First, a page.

Generators and Heating Safety

Some people choose to use a generator to power a furnace, private well pump, or grinder pump when the power goes out. Generators can also run essential medical equipment and appliances when you have no power. Others may choose to use alternate methods to heat their home. Always follow manufacturer instructions and follow tips below to safely use your generators and heaters.

Take steps to prevent carbon monoxide from fumes, which can cause carbon monoxide poisoning, even death. Install a carbon monoxide alarm and if it sounds get out of the home immediately. Get more information about dangers of carbon monoxide.

About Generators

Generators can be gas or propane fueled. Choose a generator based on your personal and home needs and follow the manufacturer’s instructions.

Plug appliances directly into a generator or use a heavy-duty, outdoor-rated extension cord that has the watts/amps at least equal to the total of the appliance loads. If you choose to hardwire your generator, only a licensed electrician should install it into your household wiring system, either as a portable or permanent unit. An electrician should install a separate outdoor receptacle and a double-throw transfer switch to isolate the generator and protect utility workers repairing power lines. You should notify your electric company if you install this type of generator.

Safety Information Graphic of Using a generators indoors

  • Generators should only be operated outside, far away from windows, doors, and vents. Never run a generator inside your home, basement, carport, crawlspace, or attached garage, even with ventilation. Carbon monoxide from the generator’s fumes can build up and lead to carbon monoxide poisoning, which can cause death. Get more information about dangers of carbon monoxide.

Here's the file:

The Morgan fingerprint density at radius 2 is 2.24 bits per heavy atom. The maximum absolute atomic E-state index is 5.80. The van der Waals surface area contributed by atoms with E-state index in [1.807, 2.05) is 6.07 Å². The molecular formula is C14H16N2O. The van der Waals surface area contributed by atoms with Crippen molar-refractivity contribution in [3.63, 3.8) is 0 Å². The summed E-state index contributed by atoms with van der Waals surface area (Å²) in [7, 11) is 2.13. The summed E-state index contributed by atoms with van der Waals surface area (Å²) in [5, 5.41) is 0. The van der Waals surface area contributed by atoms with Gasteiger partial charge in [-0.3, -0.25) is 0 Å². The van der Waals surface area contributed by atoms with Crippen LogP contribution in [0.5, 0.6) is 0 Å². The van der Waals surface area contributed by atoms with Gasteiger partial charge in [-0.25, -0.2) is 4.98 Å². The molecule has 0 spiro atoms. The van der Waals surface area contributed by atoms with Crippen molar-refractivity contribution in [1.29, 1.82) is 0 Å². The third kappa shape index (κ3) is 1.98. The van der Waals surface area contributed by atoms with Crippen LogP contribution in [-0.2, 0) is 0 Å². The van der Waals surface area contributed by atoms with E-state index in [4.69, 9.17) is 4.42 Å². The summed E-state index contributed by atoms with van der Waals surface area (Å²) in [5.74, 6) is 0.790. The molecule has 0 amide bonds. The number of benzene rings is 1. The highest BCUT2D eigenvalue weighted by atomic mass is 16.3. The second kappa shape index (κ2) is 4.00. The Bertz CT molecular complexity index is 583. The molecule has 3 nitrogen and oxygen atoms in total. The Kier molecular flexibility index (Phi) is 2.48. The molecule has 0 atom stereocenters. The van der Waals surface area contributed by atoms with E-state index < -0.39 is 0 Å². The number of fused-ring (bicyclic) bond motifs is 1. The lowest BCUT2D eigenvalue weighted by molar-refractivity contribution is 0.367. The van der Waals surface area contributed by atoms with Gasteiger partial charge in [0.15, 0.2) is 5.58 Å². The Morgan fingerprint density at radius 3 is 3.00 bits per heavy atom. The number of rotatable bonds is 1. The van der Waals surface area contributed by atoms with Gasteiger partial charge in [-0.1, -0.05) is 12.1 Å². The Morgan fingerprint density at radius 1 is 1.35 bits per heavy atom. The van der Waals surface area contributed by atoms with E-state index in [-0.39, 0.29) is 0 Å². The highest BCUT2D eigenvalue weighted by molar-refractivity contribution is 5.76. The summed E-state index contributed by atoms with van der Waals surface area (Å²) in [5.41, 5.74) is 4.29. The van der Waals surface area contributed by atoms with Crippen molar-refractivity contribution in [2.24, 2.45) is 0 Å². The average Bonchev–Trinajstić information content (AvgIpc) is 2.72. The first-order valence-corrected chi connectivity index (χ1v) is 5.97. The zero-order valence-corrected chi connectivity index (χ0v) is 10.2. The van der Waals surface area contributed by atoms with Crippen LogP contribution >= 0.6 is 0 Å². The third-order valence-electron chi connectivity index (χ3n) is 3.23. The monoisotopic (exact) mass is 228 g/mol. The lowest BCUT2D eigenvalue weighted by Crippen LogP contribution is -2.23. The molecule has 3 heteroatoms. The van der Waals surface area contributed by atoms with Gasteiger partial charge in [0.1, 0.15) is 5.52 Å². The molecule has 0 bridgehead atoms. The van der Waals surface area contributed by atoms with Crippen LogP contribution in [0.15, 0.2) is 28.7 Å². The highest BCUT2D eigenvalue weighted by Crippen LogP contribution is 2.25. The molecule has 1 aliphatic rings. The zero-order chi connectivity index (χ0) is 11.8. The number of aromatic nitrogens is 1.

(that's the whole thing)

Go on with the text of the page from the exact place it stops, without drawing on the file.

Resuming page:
• Keep children away from generators at all times.
  • Operate your generator according to manufacturer’s instructions. Overloading your generator can damage it and your appliances, and can cause a fire. Always install all recommended safety devices.
  • Check the extension cord frequently to make sure it does not become hot during operation. Discontinue use immediately if the extension cord becomes hot. Never plug a generator into a wall outlet.
  • If fuel is spilled on a hot generator, it can cause an explosion. If your generator has a detachable fuel tank, remove it before refilling. If this is not possible, shut off the generator and let it cool before refilling the fuel.
  • Store gasoline away from the generator and not inside your home. Keep gasoline in properly labeled/color-coded storage containers. Improper storage can cause fires and explosions.
  • Be careful about using an old or borrowed generator. If the manufacturer’s instructions are not followed, users may be at risk of carbon monoxide poisoning or overloading the unit.

Other Heating Sources

If you need to use an alternate source of heat, such as a fireplace, wood stove, or portable kerosene heater, be sure it is vented to the outside. Never use stoves or outdoor grills to heat your home. Without enough fresh air, carbon monoxide fumes can build up in your home and cause sickness or even death.

Get a Carbon Monoxide Alarm

Carbon monoxide (CO) is produced by burning fuels such as wood, oil, natural gas, propane, gasoline, and kerosene. Install battery-operated CO alarms or plug-in CO alarms with battery back-up in your home, and follow the manufacturer’s installation instructions. If the CO alarm sounds, get out of the home immediately!